System speeds assembly
In today's information transport and telecommunication markets, dense wavelength-division multiplexing (DWDM) subsystems and technologies, optical-to-electrical and optical-to-optical switch fabrics, subsystems, and technologies are competing for market share.
In today's information transport and telecommunication markets, dense wavelength-division multiplexing (DWDM) subsystems and technologies, optical-to-electrical and optical-to-optical switch fabrics, subsystems, and technologies are competing for market share. Providing automation for complex micro-assembly manufacturing operations is crucial to gaining and maintaining competitive advantage.
To do so, many machine-vision companies are starting new divisions to address this market. A major goal of Next Fiber Systems, a division of Intelligent Automation Systems (Cambridge, MA), is to automate the task of optical collimator assembly. These devices, which consist of optical fiber precisely aligned to a collimating lens, guide parallel light beams through optical devices, such as amplifiers, and collect the beams into a receiving fiber.
In their manufacture, optical fibers must be precisely placed and aligned with lenses already placed in ferrules. This assembly requires microscope operators to measure the plane of light emerging from the lens as the fiber is placed in the ferrule. By measuring the focusing effects of the light, the fiber can be correctly aligned to ensure that the maximum amount of light is transmitted through the lens. To automate this process, Next Fiber Systems has developed a machine-vision system using off-the-shelf imaging components and motor controllers.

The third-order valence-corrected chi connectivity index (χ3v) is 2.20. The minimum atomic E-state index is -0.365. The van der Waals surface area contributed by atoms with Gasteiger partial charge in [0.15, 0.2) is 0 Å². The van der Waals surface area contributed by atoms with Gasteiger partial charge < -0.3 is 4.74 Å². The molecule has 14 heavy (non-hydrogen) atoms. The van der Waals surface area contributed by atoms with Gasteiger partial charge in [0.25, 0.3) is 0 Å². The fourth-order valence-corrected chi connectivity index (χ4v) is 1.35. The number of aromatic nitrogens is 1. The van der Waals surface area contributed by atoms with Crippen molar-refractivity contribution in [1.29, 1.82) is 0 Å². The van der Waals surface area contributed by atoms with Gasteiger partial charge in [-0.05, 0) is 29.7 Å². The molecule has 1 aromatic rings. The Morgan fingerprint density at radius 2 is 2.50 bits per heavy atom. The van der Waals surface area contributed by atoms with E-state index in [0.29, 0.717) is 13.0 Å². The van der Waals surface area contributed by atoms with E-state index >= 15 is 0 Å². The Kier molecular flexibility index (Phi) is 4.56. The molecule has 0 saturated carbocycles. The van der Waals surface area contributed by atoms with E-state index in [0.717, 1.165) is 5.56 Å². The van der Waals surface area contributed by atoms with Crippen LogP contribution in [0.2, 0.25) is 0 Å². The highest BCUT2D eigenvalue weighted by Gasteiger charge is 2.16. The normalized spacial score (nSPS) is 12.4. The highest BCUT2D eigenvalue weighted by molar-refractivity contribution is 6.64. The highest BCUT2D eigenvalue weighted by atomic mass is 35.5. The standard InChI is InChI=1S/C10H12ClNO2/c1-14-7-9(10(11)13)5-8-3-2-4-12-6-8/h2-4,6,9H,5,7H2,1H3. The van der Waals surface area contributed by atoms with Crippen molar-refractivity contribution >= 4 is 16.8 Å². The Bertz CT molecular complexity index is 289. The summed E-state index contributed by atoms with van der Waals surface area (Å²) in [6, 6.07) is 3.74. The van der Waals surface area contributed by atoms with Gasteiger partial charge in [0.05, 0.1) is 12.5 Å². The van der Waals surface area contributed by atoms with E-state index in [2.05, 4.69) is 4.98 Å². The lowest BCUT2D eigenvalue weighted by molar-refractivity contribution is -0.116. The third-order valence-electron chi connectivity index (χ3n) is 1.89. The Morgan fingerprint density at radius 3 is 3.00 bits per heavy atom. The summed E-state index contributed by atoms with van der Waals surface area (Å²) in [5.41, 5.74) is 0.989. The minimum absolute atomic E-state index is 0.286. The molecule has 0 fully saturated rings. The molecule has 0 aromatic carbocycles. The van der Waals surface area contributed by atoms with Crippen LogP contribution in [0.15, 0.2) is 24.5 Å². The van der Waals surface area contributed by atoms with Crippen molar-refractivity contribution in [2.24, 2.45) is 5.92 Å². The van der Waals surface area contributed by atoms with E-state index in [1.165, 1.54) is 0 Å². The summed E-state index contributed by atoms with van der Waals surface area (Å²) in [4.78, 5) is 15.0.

"To ensure the optical collimator is assembled correctly," says Steven J. Gordon, Next Fiber Systems president and CEO, "the system images both the top of the fiber and the light emerging from the collimator lens." The PC-based system consists of motorized positioning stages coupled to an imaging system. To ensure that the fiber is correctly placed within the ferrule, the fiber is first placed on a motorized piezoelectric-based nanopositioning system from Bayside Motion (Port Washington, NY).
Under control of an Ethernet-based servo controller from CompuMotor (Rohnert Park, CA), the submicron positioning system is moved under the field of view of a Pulnix America (Sunnyvale, CA) TM72EX CCD camera. Captured RS-170 images that monitor the motion of the fiber into the ferrule are digitized by a PXC-200 frame grabber from Imagenation (Portland, OR) and transferred to the host PC. To check how the light converges output from the lens of the collimator, another Pulnix TM72EX camera is positioned horizontally along the optical axis. Using the multiplexer on-board the PX frame grabber, both RS-170 images are transferred to the host PC.
"As the fiber is moved into the ferrule," says Gordon, "it can be measured using positional image information from the top camera. By correlating this image with the light output measured from the second horizontal camera, the fiber can be precisely placed within the ferrule with no operator assistance," he adds. Rather than use an off-the-shelf image-processing package to perform these measurements, Gordon and his colleagues developed custom image-processing code using Microsoft C++ and Visual Basic.
The user interface, which allows the operator to visualize the placement and alignment of the fiber in the ferrule, was also developed using Visual Basic. "One of the major design criteria in the development of the system," says Gordon, "was to remove the tedious process of manual microscopy from the assembly of telecommunications products. By developing this system, the operator can monitor the automatic assembly of telecommunication devices, such as optical collimators, without the use of a microscope."